Public Domain refers to materials that are not protected by intellectual property laws such as copyright, trademark, or patent laws. The public owns these works, not an individual author or artist. Anyone can use a public domain work without obtaining permission, but no one can ever own it." Stim (2000). Most works of the Federal government are automatically in the Public Domain. (Stim, R. (2000) Getting Permission: How to License and Clear Copyrighted Materials Online & Off.)
Public Domain Review
The Public Domain Review, founded in 2011, is an online journal and not-for-profit project dedicated to promoting and celebrating the public domain in all its richness and variety.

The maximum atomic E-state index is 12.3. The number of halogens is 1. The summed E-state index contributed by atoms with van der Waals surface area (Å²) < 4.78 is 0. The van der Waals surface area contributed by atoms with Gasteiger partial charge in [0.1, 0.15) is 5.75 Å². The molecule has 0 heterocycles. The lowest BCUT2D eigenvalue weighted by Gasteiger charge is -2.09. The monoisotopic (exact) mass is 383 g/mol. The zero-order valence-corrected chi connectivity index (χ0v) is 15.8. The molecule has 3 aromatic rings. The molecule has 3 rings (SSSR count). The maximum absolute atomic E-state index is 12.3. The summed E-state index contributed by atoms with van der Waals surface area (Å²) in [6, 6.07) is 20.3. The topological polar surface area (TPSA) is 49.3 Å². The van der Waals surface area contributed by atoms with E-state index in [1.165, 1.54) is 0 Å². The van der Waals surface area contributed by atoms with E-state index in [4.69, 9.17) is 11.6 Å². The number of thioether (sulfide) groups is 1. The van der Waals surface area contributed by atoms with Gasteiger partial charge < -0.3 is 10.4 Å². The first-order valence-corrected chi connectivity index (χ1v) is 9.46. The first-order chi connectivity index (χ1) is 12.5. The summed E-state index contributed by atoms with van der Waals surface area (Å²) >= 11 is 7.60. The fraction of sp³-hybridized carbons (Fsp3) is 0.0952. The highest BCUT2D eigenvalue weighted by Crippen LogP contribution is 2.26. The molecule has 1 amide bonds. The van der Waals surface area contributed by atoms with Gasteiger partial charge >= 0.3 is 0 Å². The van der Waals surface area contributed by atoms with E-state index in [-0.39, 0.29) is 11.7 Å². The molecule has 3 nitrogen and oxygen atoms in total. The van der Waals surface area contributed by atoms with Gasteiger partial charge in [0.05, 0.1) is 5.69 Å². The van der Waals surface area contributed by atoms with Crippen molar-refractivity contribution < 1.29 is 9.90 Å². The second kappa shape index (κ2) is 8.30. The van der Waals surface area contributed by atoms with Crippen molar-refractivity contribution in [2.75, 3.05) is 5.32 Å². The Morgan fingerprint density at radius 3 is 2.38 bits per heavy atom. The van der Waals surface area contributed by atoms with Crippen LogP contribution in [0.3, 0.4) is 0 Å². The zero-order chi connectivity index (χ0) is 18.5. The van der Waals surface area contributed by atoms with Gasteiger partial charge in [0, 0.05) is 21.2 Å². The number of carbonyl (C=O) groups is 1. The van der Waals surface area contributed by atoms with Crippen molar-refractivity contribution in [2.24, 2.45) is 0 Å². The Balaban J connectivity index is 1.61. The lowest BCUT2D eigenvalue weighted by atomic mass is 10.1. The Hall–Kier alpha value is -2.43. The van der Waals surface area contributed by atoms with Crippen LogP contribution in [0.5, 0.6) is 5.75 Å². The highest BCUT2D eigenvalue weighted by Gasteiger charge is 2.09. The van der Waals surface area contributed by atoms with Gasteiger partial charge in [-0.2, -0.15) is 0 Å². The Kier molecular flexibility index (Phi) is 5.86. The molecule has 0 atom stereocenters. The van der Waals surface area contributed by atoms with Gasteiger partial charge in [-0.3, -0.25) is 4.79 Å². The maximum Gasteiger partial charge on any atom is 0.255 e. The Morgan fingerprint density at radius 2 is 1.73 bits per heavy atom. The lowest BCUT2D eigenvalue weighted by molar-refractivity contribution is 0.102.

'The Free Software Foundation is working to secure freedom for computer users by promoting the development and use of free (as in freedom) software and documentation—particularly the GNU operating system—and by campaigning against threats to computer user freedom like Digital Restrictions Management (DRM) and software patents.'
The Library of Congress is the national library of the United States and the largest library in the world, with millions of books, recordings, photographs, maps and manuscripts in its collections. Since 1994 it has made digitized versions of collection materials available online, concentrating on its most rare collections and those unavailable anywhere else – all available under an open license.
'..provides high quality online educational resources for teaching and learning, with current emphasis on the sciences, technology, engineering, and mathematics (STEM) disciplines...Most resources in the library adhere to principles of Open Educational Resource (OER) access.'